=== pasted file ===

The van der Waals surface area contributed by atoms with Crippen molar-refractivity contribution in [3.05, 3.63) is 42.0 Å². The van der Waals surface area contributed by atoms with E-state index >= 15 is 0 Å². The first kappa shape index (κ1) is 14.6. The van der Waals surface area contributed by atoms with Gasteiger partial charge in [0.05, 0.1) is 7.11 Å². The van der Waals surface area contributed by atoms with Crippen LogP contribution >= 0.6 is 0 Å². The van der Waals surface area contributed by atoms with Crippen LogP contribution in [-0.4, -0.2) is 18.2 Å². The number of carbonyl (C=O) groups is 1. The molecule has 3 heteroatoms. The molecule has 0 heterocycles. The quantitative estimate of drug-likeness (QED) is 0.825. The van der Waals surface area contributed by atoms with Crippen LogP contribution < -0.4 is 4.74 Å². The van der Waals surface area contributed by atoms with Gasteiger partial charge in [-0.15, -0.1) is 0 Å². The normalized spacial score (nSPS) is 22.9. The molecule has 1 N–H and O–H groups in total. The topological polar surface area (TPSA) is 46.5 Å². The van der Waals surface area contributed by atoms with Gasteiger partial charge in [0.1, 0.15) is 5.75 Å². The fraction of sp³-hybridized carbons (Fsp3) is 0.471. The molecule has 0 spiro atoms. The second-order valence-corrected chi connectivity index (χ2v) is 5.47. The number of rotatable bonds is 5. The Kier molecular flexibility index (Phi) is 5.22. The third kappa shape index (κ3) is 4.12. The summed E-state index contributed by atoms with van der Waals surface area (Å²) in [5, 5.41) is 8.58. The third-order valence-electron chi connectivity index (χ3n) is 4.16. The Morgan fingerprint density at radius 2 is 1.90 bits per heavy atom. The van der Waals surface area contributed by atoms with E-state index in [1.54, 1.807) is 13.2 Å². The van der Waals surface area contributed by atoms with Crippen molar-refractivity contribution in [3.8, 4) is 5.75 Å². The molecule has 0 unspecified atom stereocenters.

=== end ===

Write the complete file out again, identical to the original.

The van der Waals surface area contributed by atoms with Crippen molar-refractivity contribution in [3.05, 3.63) is 42.0 Å². The van der Waals surface area contributed by atoms with E-state index >= 15 is 0 Å². The first kappa shape index (κ1) is 14.6. The van der Waals surface area contributed by atoms with Gasteiger partial charge in [0.05, 0.1) is 7.11 Å². The van der Waals surface area contributed by atoms with Crippen LogP contribution >= 0.6 is 0 Å². The van der Waals surface area contributed by atoms with Crippen LogP contribution in [-0.4, -0.2) is 18.2 Å². The number of carbonyl (C=O) groups is 1. The molecule has 3 heteroatoms. The molecule has 0 heterocycles. The quantitative estimate of drug-likeness (QED) is 0.825. The van der Waals surface area contributed by atoms with Crippen LogP contribution < -0.4 is 4.74 Å². The van der Waals surface area contributed by atoms with Gasteiger partial charge in [-0.15, -0.1) is 0 Å². The normalized spacial score (nSPS) is 22.9. The molecule has 1 N–H and O–H groups in total. The topological polar surface area (TPSA) is 46.5 Å². The van der Waals surface area contributed by atoms with Gasteiger partial charge in [0.1, 0.15) is 5.75 Å². The fraction of sp³-hybridized carbons (Fsp3) is 0.471. The molecule has 0 spiro atoms. The second-order valence-corrected chi connectivity index (χ2v) is 5.47. The number of rotatable bonds is 5. The Kier molecular flexibility index (Phi) is 5.22. The third kappa shape index (κ3) is 4.12. The summed E-state index contributed by atoms with van der Waals surface area (Å²) in [5, 5.41) is 8.58. The third-order valence-electron chi connectivity index (χ3n) is 4.16. The Morgan fingerprint density at radius 2 is 1.90 bits per heavy atom. The van der Waals surface area contributed by atoms with E-state index in [1.54, 1.807) is 13.2 Å². The van der Waals surface area contributed by atoms with Crippen molar-refractivity contribution in [3.8, 4) is 5.75 Å². The molecule has 0 unspecified atom stereocenters.